Note: This is an archived Handbook entry from 2016.
|Dates & Locations:|| |
This subject has the following teaching availabilities in 2016:Semester 1, Parkville - Taught online/distance.
Timetable can be viewed here. For information about these dates, click here.
|Time Commitment:||Contact Hours: NIL (Online) |
Total Time Commitment:
A total of 170 hours: includes participation in online learning activities, reading course materials, independant study and completion of learning tasks and assessment.
|Recommended Background Knowledge:||None|
|Non Allowed Subjects:||None|
|Core Participation Requirements:||
For the purposes of considering requests for Reasonable Adjustments under the Disability Standards for Education (Cwth 2005), and Students Experiencing Academic Disadvantage Policy, academic requirements for this subject are articulated in the Subject Overview, Objectives, Assessment and Generic Skills sections of this entry.
It is University policy to take all reasonable steps to minimise the impact of disability upon academic study, and reasonable adjustments will be made to enhance a student's participation in the University's programs. Students who feel their disability may impact on meeting the requirements of this subject are encouraged to discuss this matter with a Faculty Student Adviser and Student Equity and Disability Support: http://services.unimelb.edu.au/disability/
CoordinatorMr John Vernon
This subject asks students to examine the assumptions, values, experiences, skills, forms of knowledge and broader influences on your work with young people. The subject is structured into four connected modules that build on each other across the semester:
Using experiences as a starting point, and building on this with topics notes and selected reading students will explore frameworks and interventions for working with young people to improve health outcomes. These include risk and resiliency, professional role boundaries, ethical practice and collaboration.
Students will draw on theoretical perspectives and ideas from contemporary literature as well as insights generated through critical reflection and sharing thoughts and experiences with their subject colleagues. Through this critical enquiry it is expected that they will further develop their understandings of their own practice and change and develop aspects of that practice.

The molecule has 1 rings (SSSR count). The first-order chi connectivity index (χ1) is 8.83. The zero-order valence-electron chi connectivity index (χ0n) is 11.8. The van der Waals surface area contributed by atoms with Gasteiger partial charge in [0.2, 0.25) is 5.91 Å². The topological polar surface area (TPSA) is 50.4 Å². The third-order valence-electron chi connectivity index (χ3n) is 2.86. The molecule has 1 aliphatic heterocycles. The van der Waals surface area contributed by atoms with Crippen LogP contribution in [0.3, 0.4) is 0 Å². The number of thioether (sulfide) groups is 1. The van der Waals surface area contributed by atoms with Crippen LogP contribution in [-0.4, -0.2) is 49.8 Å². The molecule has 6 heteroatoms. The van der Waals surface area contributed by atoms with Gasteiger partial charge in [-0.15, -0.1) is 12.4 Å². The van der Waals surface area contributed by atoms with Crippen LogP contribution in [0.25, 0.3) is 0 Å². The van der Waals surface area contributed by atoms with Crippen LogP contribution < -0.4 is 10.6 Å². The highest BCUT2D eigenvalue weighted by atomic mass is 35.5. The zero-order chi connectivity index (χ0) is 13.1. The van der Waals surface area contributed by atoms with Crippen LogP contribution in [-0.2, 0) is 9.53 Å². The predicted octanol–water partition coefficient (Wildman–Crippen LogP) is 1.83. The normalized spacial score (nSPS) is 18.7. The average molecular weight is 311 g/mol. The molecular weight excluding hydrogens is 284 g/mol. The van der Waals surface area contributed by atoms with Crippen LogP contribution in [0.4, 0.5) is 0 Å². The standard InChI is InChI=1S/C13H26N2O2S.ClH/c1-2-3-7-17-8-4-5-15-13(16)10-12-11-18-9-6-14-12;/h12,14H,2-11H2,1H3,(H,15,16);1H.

This subject is designed to enable students to:
|Breadth Options:|| |
This subject is not available as a breadth subject.
|Fees Information:||Subject EFTSL, Level, Discipline & Census Date|
This subject also incorporates key generic skills and professional capabilities that can be applied across the course and into the future. On completion of this subject it is expected that students will be able to:
This subject is closely linked to the Young People in Context subject which critiques the ‘adolescence’ and ‘health’ and explores frameworks for understanding adolescent development and the diversity of adolescent experience. Both subjects provide a foundation for learning and professional development throughout the Masters/Graduate Diploma/Certificate in Adolescent Health and Wellbeing course.
This subject requires access to the internet. Participants will received a printed Learner's Guide and key subject readings. A range of online resources, templates and collaborative learning tools are available via the Subject website.
Graduate Certificate in Adolescent Health and Wellbeing |
Graduate Diploma in Adolescent Health and Welfare
Graduate Diploma in Adolescent Health and Wellbeing
Graduate Diploma in Mental Health Science
Master of Adolescent Health & Welfare
Master of Adolescent Health & Wellbeing
Master of Mental Health Science
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